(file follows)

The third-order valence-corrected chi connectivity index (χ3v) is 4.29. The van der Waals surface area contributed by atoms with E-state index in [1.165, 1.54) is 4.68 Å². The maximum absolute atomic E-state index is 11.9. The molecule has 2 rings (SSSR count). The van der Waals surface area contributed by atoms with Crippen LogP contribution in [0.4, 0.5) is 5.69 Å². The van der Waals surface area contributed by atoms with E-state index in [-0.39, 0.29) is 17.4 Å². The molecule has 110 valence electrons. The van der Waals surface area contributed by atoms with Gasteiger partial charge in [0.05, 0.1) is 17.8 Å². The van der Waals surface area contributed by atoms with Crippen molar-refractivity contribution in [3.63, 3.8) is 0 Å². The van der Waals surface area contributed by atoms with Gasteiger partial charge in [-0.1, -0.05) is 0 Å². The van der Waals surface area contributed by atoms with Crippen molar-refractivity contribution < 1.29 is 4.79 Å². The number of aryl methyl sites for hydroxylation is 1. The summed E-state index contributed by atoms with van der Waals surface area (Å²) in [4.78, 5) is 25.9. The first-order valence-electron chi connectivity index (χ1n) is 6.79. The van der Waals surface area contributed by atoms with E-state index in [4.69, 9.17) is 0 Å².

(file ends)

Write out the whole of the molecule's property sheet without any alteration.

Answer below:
The third-order valence-corrected chi connectivity index (χ3v) is 4.29. The van der Waals surface area contributed by atoms with E-state index in [1.165, 1.54) is 4.68 Å². The maximum absolute atomic E-state index is 11.9. The molecule has 2 rings (SSSR count). The van der Waals surface area contributed by atoms with Crippen LogP contribution in [0.4, 0.5) is 5.69 Å². The van der Waals surface area contributed by atoms with E-state index in [-0.39, 0.29) is 17.4 Å². The molecule has 110 valence electrons. The van der Waals surface area contributed by atoms with Gasteiger partial charge in [0.05, 0.1) is 17.8 Å². The van der Waals surface area contributed by atoms with Crippen molar-refractivity contribution in [3.63, 3.8) is 0 Å². The van der Waals surface area contributed by atoms with Gasteiger partial charge in [-0.1, -0.05) is 0 Å². The van der Waals surface area contributed by atoms with Crippen molar-refractivity contribution < 1.29 is 4.79 Å². The number of aryl methyl sites for hydroxylation is 1. The summed E-state index contributed by atoms with van der Waals surface area (Å²) in [4.78, 5) is 25.9. The first-order valence-electron chi connectivity index (χ1n) is 6.79. The van der Waals surface area contributed by atoms with E-state index in [4.69, 9.17) is 0 Å².